• Lots of sauce (6-7 cups)– make it yourself if you have the time!
  • Package of lasagna noodles– I recommend the no-boil kind
  • 1-2 packages of Eggplant Vegetable Mélange (I supplemented one package with a medium, sliced and grilled eggplant… one package isn’t enough for larger pans)
  • Ricotta (one medium container)
  • Parmesan, grated (1-2 cups)
  •  Mozzarella, grated (1-2 cups)
  • Basil (optional, for garnish)Recipe:

1. Set the oven to 375. Take out a 13 x 9 Pyrex dish.

2. Prepare lasagna as directed on the package. Mine required submerging in warm water. Some noodles require you to boil and partly cook the pasta though, so make sure you check what type of pasta you get (I’ve made this mistake before, and came out with undercooked lasagna…ick).

3. Grate a couple cups of mozzarella and parmesean and mix with the ricotta.

4. Spread some sauce on the bottom of the pan. Then layer pasta, cheese, vegetables, sauce, pasta, cheese, vegetables, etcetera… ending with pasta.

5. Sprinkle some cheese on the top layer. Cover with foil (or not– depends on whether you like the burnt cheese look). And bake until noodles are fully cooked and everything is bubbly and delicious-looking. (Mine took an hour.)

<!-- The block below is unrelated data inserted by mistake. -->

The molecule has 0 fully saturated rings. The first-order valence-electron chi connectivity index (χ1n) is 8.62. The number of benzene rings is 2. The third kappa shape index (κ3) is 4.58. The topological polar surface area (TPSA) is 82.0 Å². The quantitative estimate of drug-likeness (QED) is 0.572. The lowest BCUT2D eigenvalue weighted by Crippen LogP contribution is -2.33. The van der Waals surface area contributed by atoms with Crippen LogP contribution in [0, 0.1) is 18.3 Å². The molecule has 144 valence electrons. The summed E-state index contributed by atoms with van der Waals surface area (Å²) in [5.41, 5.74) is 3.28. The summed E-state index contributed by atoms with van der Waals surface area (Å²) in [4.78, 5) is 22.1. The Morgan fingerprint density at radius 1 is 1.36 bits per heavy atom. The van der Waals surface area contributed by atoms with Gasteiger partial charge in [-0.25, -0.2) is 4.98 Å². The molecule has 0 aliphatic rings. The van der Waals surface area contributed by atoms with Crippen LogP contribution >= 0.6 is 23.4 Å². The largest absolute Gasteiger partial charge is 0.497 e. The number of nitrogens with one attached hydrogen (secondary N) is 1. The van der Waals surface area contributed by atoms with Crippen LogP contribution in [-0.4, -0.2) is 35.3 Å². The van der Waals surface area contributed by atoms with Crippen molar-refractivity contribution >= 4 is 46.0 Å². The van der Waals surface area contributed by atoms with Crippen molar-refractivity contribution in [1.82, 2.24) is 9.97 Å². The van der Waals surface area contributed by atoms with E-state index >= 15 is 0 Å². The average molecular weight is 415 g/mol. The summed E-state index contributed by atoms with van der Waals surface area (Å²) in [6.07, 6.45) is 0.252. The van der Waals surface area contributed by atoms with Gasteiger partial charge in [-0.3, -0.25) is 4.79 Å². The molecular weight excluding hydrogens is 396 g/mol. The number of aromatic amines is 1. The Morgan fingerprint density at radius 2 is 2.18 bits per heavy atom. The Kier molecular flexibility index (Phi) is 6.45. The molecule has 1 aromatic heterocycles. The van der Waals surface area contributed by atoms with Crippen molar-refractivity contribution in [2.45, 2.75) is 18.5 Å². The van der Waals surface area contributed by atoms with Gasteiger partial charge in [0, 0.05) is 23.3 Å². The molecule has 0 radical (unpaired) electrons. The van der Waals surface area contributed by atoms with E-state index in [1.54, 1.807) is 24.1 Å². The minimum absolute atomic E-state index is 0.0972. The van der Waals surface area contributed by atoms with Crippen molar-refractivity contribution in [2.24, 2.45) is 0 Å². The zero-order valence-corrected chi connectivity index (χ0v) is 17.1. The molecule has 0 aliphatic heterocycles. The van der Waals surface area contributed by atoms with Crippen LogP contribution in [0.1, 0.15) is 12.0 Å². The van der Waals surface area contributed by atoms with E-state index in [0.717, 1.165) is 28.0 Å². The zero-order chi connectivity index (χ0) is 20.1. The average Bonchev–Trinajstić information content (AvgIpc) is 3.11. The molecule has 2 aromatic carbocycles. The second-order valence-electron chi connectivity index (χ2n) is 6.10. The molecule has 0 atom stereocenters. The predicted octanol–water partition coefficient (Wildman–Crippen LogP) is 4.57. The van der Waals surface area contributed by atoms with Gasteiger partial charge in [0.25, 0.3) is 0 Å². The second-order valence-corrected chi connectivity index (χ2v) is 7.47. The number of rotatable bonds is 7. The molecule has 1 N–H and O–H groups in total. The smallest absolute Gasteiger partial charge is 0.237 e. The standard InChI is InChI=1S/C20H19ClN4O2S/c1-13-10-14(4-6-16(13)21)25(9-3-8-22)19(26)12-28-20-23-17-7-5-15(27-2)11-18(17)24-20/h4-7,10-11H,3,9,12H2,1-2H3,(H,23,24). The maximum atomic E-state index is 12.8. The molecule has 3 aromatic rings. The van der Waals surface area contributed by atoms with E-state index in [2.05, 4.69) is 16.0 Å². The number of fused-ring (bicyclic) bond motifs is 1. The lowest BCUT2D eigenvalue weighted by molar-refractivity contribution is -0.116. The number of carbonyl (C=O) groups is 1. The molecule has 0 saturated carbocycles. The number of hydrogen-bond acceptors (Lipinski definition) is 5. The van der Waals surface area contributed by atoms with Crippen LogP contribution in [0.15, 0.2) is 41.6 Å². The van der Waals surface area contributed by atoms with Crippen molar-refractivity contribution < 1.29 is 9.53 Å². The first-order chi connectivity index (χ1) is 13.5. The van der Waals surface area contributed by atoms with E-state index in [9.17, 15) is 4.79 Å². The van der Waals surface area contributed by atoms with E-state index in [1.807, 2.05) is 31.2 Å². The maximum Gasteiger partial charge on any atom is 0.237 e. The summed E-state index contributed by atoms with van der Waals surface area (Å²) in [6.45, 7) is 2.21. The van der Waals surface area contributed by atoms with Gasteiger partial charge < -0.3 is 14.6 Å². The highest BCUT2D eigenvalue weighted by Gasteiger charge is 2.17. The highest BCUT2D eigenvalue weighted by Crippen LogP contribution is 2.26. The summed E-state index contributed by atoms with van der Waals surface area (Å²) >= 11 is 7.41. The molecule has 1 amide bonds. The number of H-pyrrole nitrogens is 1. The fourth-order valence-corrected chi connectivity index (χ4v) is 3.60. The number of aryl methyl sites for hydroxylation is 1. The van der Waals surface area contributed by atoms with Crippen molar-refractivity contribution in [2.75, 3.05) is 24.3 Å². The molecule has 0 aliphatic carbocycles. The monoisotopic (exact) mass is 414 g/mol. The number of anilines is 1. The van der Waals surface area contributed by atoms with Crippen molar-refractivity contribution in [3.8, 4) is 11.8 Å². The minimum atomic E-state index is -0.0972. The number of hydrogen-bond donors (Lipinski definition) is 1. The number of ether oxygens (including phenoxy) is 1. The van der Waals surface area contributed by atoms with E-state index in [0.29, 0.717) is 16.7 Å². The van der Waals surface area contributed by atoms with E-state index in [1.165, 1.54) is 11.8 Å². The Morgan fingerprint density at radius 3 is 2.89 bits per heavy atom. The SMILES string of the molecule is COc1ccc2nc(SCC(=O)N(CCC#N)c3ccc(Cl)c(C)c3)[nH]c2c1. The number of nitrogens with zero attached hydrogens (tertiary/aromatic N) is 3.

Added benefit is that it lasts for several meals or can serve a big group with minimal effort. Just the way I like it! Enjoy.

Eggplant Sandwich Replica

Since I finished classes at UCI this past December, there’s been a void in my life, and its name is “Chicken Eggplant Sandwich.” Most people who have attended UCI at one point or another stumble on Le Diplomat Cafe and try one of their (cheap) delicious sandwiches.

I decided to try and remake their vegetarian eggplant version (sans chicken).

The recipe:

– 4 tbsp mayo (makes extra aioli)
-1/2 minced garlic from TJs. You can use real garlic if you have a food processor and want it to be that much more fresh- I’d normally use real garlic, but I sadly don’t own a processor (hint, hint… birthday is on September 6th….)
– 1/2 tsp lemon juice,  freshly squeeze.
– French French baguette
– Feta cheese
-Eggplant (I use the Eggplant/Zucchini melange from TJs. Kind of expensive at $3.99, but it’s really good, and all you gotta do is heat it up. Time vs. Money and all…
– 1/2 Roma tomato.
– Sea salt to taste

1. Combine garlic, mayo and lemon juice in a small bowl and mix well.